Graphic life narratives, especially memoirs, diaries, and auto/biographies in the form of comics, have flourished over the three decades since the landmark publication of Art Spiegelman’s Maus. As a distinct field that combines life narrative studies and comics studies, graphic life narrative scholarship has gravitated towards texts that visualize stories of the self in relation to memory, history, trauma, and reconciliation within familial, cultural, and national contexts. This special issue seeks to expand the scope of graphic life narrative studies to consider how migration, exile, and diaspora are prominent experiences in print and digital auto/biographical comics.
We invite submissions on graphic life narratives from both traditional centers of comics production (North America, United Kingdom, France, Belgium, Japan) and from under-studied regions (e.g. the Middle East, sub-Saharan Africa, South America, South Asia, the Caribbean). We are especially interested in submissions that take up issues of form as well as content within the transcultural contexts of graphic life narratives about migration, exile, and diaspora.
Some questions this issue may consider:
- How can cartoonists mobilize the visual-verbal form of comics to represent experiences of forced and voluntary movement in their own lives and the lives of others?
- How do graphic life narratives of migration, exile, and diaspora contend with memory, trauma, history, and survival in individual lives and across generations?
- What visual tropes, techniques, and traditions are emerging in migration, exile, and diasporic graphic life narratives? How can comics accommodate transcultural life experiences visually?
- How does the visual-verbal form engage the reader’s and/or the cartoonist’s sense of responsibility to bear witness to political and personal crises that have prompted the mass movement and displacement of peoples across borders?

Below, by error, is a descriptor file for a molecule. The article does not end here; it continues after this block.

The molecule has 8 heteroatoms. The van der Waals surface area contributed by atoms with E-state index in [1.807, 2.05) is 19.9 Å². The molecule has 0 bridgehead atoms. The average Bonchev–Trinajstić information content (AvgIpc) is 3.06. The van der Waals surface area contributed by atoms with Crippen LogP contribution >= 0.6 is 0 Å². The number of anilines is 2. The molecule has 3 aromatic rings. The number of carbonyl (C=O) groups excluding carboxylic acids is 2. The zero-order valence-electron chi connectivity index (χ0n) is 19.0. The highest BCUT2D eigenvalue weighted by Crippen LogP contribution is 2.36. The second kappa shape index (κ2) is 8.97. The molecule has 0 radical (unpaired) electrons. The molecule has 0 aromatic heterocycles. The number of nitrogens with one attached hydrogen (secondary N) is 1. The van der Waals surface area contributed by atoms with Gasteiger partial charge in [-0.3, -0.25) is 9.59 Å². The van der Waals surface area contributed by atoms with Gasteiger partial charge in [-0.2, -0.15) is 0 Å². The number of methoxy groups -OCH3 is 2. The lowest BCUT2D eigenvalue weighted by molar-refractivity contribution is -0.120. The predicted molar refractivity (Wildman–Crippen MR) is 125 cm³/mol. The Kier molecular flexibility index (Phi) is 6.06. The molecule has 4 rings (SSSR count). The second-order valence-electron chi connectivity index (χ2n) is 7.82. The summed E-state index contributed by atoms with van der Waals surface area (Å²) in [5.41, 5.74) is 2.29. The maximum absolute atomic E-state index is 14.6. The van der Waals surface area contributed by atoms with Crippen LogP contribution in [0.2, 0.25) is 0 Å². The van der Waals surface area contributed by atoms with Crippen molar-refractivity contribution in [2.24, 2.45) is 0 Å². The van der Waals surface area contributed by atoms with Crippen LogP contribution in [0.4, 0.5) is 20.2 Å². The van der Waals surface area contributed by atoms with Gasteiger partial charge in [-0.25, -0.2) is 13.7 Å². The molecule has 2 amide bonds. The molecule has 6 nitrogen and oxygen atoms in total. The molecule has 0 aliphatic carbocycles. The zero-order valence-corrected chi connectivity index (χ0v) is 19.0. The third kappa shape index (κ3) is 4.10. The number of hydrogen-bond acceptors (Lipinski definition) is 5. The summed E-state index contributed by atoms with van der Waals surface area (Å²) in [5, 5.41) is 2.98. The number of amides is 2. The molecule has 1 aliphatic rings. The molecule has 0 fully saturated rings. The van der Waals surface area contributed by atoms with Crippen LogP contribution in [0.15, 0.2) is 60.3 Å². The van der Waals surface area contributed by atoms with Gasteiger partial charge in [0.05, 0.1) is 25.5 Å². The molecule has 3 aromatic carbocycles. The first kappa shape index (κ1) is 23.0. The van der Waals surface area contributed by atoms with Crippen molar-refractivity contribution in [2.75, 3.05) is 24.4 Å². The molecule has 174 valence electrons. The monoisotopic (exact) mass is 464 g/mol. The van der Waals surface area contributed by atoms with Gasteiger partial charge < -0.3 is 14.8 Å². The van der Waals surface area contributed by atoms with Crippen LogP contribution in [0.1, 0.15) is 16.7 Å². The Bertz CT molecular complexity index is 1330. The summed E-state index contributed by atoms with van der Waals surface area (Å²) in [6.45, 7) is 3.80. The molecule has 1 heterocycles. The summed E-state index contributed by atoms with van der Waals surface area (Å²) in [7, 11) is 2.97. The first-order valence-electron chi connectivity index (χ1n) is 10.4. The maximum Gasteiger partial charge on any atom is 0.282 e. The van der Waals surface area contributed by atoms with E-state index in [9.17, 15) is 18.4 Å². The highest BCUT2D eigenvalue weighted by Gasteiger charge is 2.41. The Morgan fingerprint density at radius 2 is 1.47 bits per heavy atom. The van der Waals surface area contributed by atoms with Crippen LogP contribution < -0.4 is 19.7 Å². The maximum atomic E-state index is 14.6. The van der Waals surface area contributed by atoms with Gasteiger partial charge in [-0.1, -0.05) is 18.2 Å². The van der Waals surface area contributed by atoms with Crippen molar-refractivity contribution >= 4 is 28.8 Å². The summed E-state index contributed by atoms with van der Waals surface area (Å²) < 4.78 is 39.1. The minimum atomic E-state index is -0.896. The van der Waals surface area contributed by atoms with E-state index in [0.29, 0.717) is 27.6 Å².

We invite contributions that expand disciplinary approaches to auto/biographical comics to include theory and practices of life narrative in postcolonial and diasporic studies, critical refugee studies, globalization studies, digital studies, media and communications, art history, narrative studies, performance studies, disability studies, gender and sexuality studies, war and conflict studies, childhood and youth studies, and critical race theory.
Possible topics could include:
- autobiographical coming-of-age in exile/in the diaspora
- intergenerational and intercultural conflict
- sexuality and sexual coming-of-age
- racial, cultural, and religious conflict
- class inequities and differences
- family dynamics across borders
- transnational identities
- border crossings/transgressions/surveillance
- web comics and digital diasporas
- memory and nostalgia
- childhood and the figure of the child
- maps, mapping, place and placelessness
- family archives, photographs, albums, and artifacts
- trauma and resilience
- testimony and witness
- domesticity, domicility, hospitality, and home-making
- visual tropes of movement and mobility
- ethics of representation and collaboration
- cultural translation and questions of audience
Include a coversheet with your name and contact details with a 50 word bio. Authors must also include a fifty-word abstract and two to four keywords with their submissions. Essays should be 6,000-8,000 words including citations. Citations should be in the Chicago Manual of Style 17th Edition.
This journal supports the inclusion of both black & white and color images and publishes ancillary digital and multimedia texts on the journal’s Routledge website. Inquiries welcome.
Images with captions must be submitted in a separate file as 300 dpi (or higher) tif files. It is the author’s responsibility to secure any necessary copyright permissions and essays may not progress into the publication stage without written proof of right to reprint.
All essays submitted for the special issue, but not selected, will be considered general submissions and may be selected for publication. Inquiries welcome. Submissions are due October 1, 2018.
- Guest Editor: Nima Naghibi, Ryerson University
- Guest Editor: Candida Rifkind, University of Winnipeg